One thing I’ve recently learned is, many states that are restrictive with gun ownership (like NY) intentionally make it difficult to know the answer a variety of commonly sought questions. This becomes evident when you find there’s no standard place to acquire this info, leaving the gun owner or potential gun owner in the dark as to how to proceed. With lack of knowledge about the different gun laws, this by default excludes people from moving forward with getting a gun or traveling with it or any other aspect of gun possession or use. All the more reason I hope Trump will be able to force states to use uniform laws regarding guns, just like they do with driving licenses.

  3. Cluster February 1, 2017 / 8:39 am

    Gorsuch seems to be an excellent replacement for Scalia and if the GOP needs to go nuclear to get him confirmed – THEN DO IT

    This from Matt Walsh:

    …..the outrage shouldn’t amount to anything. Democrats can’t stop this confirmation, provided Republicans kill the filibuster. Which of course they should do without the slightest hesitation. Democrats killed the filibuster for judicial appointments when they were in charge. Now let’s shove that medicine back down their throats, for the good of the country.

    DeBlasio was just on MSNBC saying that the temporary immigration/refugee EO is simply a first step towards a Muslim ban and registry. If Democrats continue to care more about foreign immigrants and refugees than they do American families who they have locked into failing schools with no jobs and little hope for the future, then they will lose even more seats in 2018.

  4. Retired Spook February 1, 2017 / 11:02 am

    OT, but the Oath Keeper who wrote the after action report a few days ago on the infiltration of the various radical groups protesting/rioting during and before the inauguration has a final comment at the end of that thread which is VERY encouraging:

    Working with DisruptJ20 was the worst thing the anti-fascist and occupy groups could have done. Because of the bravado of the DisruptJ20 leadership in the media, nearly every one of the participants in the DC riots, wherever they came from, has now been cataloged by the Feds. Most of them were carrying cell phones.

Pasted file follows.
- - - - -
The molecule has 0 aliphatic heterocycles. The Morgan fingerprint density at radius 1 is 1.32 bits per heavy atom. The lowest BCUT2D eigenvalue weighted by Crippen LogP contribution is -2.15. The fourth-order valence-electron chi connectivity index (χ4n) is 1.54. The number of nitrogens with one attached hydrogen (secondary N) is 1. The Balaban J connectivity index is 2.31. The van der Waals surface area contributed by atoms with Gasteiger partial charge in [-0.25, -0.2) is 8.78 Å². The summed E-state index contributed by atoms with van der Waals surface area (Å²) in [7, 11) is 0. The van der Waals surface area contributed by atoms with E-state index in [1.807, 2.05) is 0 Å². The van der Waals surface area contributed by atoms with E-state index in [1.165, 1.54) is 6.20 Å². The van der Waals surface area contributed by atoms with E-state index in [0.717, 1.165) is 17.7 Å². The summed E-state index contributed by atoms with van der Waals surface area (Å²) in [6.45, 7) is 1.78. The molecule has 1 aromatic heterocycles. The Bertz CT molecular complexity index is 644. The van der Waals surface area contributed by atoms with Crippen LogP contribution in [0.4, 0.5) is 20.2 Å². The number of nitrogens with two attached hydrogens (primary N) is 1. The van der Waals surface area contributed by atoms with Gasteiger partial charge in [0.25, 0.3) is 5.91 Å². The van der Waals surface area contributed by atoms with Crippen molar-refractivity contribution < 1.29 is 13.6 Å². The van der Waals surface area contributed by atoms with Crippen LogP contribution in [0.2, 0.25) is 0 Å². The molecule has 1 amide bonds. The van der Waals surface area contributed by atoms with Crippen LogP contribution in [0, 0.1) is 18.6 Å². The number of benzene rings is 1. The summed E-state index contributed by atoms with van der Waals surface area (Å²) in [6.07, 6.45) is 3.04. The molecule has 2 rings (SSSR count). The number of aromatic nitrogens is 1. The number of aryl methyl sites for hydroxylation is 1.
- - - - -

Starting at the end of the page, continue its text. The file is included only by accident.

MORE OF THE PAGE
Just like following the initial arrests in Portland, several of the defendants charged with felony rioting during the Presidential Inauguration are now cooperating with prosecutors. It’s pretty clear that additional warrants are going to be forthcoming; many are from outside the DC area.

    They have convinced themselves that they are anonymous, but they are not. There really isn’t much about these groups in New York City and Philadelphia that the special crimes units are not already on top of. NYC had undercover officers in there well before these groups appeared on our radar. Philadelphia also has relatively tight surveillance. Because of the multi-state coordination leading up to the inauguration, the FBI has a new mission.

  5. Cluster February 1, 2017 / 12:35 pm

    I have always like Jonah Goldberg’s opinion on issues but I thought his NeverTrump stance was a little over the top and this recent obsession with Bannon is also a head scratcher:

    http://townhall.com/columnists/jonahgoldberg/2017/02/01/trump-is-taking-the-bannon-way-and-it-will-end-in-disaster-n2279326

    Note to Jonah, you have been wrong quite a bit lately so maybe take a breath and allow this administration to find it’s footing while they transition into governing the country. Just a thought.

    • Amazona February 1, 2017 / 6:05 pm

      I can understand concern over Bannon. We have a president who has impressed a lot of people as being something of a loose cannon, and having someone like Bannon on board only adds to that perception. Trump is doing a lot to change that perception of him, but Bannon is a jerk, and I don’t see him as bringing anything positive to the table, especially in an environment where it is so important to project seriousness and competence and thoughtfulness.

      • M. Noonan February 1, 2017 / 8:30 pm

        Never have paid much attention to him – Presidential hatchet-men/women never have interested me greatly. But now I understand he was a Naval officer who was Surface Warfare Officer qualified. This is no small achievement and it means he understands sea power on a deep level. He was also a Tin Can sailor, like me, so I admit to getting an immediate bias in his favor…he even served on a Spruance-class, as I did. He’s a bit of a mess, personally – been divorced three times. Apparently, he is gravely concerned about the Chinese threat. We’ll see how he does.

      • Cluster February 2, 2017 / 8:18 am

        Bannon has some serious credentials – a masters from Georgetown and an MBA with honors from Harvard in addition to his Naval experience. He is also largely credited with crafting the populist message that won the Presidency appealing to blue collar dems and conservatives alike so I think after a year of ascribing the worst intentions to him, NeverTrumpers should back off and give him just a little credit and some room to breathe. If he screws up, then let him have it, but until then ……..

      • Amazona February 2, 2017 / 12:17 pm

        I’ve already done a 180 on Trump, so I can keep an open mind on Bannon—if he earns my respect, as Trump has done.

        As for educational cred, I am less impressed with fancy schools after seeing two 8-year presidential terms where we were lectured about the utter superiority of Ivy League degrees.